Tuesday, March 16, 2010

Are You Looking Forward to Easter?

Easter is quickly approaching and at this time it is custom for Christians to dwell on the meaning of the death of Jesus and his resurrection. A lot of the time Christians use the resurrection as a proof that Jesus is God. While this can be helpful I don't think it gets to the heart of its meaning. N.T. Wright offers us this helpful paragraph in his book 'What Saint Paul Really Said':

'Resurrection' was, in Ezekial 37, a metaphor for the return of Israel from exile. When Paul was faced with the fact of Jesus' resurrection, he concluded that the return from exile had in fact happened. Exile had reached its height in Jesus' death; now he had come through death, through the ultimate exile, and was set free not just from Greece or Rome, from Herod, Pilate and Caiaphas, but from sin and death, the ultimate enemies (1 Corinthians 15:25-6). This meant that the Age to Come, the Eschaton of Jewish expectation, had already arrived, even though it didn't look like Paul had expected. It meant that Israel had in principle been redeemed, in the person of her anointed representative. It meant that the Gentiles were now to be summoned to join Israel in celebrating the new day, the day of deliverance."

Some comments:

- Israel was in exile because they had disobeyed the covenant. They had sinned against God and he gave them up to their sin. The curses of the covenant had fallen on them. He removed his blessing from them and the nations came against them and enslaved them. So exile comes as a result of sin.

- The promises made to Israel in exile were promises of a new day of salvation, a time when God would atone for their sins and they would know God fully in a new creation.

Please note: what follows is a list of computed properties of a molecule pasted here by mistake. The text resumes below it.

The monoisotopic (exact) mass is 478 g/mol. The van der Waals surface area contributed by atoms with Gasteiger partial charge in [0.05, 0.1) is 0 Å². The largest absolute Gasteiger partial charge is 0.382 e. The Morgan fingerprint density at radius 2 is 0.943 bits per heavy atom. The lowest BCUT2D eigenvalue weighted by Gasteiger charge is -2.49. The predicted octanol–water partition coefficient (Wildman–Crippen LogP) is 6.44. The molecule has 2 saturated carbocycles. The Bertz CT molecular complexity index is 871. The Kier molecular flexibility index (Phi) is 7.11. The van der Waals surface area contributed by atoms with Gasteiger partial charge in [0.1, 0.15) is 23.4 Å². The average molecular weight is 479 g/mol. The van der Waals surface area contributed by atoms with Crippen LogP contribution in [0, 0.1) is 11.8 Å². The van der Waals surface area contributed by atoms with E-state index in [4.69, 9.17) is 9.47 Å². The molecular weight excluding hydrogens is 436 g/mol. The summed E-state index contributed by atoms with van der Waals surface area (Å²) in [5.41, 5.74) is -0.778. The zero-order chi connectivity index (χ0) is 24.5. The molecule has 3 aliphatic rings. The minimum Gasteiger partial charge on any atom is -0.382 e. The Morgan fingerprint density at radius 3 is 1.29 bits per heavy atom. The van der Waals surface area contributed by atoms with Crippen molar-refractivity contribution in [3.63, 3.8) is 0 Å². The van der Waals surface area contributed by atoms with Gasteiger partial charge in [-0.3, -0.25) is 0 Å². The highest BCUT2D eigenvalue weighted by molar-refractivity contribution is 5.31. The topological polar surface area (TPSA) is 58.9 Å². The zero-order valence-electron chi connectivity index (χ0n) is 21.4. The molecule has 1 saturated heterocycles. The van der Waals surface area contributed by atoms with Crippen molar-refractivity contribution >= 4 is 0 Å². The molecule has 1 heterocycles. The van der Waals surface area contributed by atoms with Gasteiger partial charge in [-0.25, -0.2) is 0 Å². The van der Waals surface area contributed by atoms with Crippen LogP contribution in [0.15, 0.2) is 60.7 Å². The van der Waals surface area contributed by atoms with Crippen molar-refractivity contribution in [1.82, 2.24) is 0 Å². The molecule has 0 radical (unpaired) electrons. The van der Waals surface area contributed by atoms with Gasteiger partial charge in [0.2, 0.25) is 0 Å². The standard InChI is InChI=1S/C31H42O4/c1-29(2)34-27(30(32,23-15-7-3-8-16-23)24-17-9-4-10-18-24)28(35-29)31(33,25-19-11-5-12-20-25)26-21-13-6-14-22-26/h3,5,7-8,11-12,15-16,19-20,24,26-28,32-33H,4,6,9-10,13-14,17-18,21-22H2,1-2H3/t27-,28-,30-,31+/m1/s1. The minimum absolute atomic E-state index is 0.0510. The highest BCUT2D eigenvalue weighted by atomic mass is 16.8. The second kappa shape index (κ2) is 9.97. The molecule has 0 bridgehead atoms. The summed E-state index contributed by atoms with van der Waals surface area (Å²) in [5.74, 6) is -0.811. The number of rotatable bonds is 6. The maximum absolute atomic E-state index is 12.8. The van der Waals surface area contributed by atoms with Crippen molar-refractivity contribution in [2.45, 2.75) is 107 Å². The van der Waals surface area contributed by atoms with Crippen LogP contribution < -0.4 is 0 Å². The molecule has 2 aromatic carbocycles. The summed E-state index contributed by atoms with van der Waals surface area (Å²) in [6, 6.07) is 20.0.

- These promises were not just for Israel; when this new day, this new creation, came the whole world would be able to join in the celebration.

- Essentially, return from exile means that God has dealt with Sin and sins. One of the greatest things about this promised salvation is that the sins of Israel, and all the world, would be dealt with and the world be free from the effects of Sin.

- Jesus bore these curses on himself. All the evil of the world came against Jesus and did its worst to him. God was dealing, first and foremost, with sin on the cross. When God's people, and all humanity, sinned the result was exile. Jesus went into exile even though he was sinless.

- Jesus was raised from the dead. When God finally dealt with sin the images that he gave in the prophets was that of resurrection (See Hosea 6). Since Jesus dealt with sin on the cross God's new creation, the world without sin and it's evil effects, has come.

These are great things to rejoice about. When we think of the resurrection we ought to rejoice that sin has been dealt with and we get to be a part of God's new world, the world without sin, the world of King Jesus. I am looking forward to Easter.

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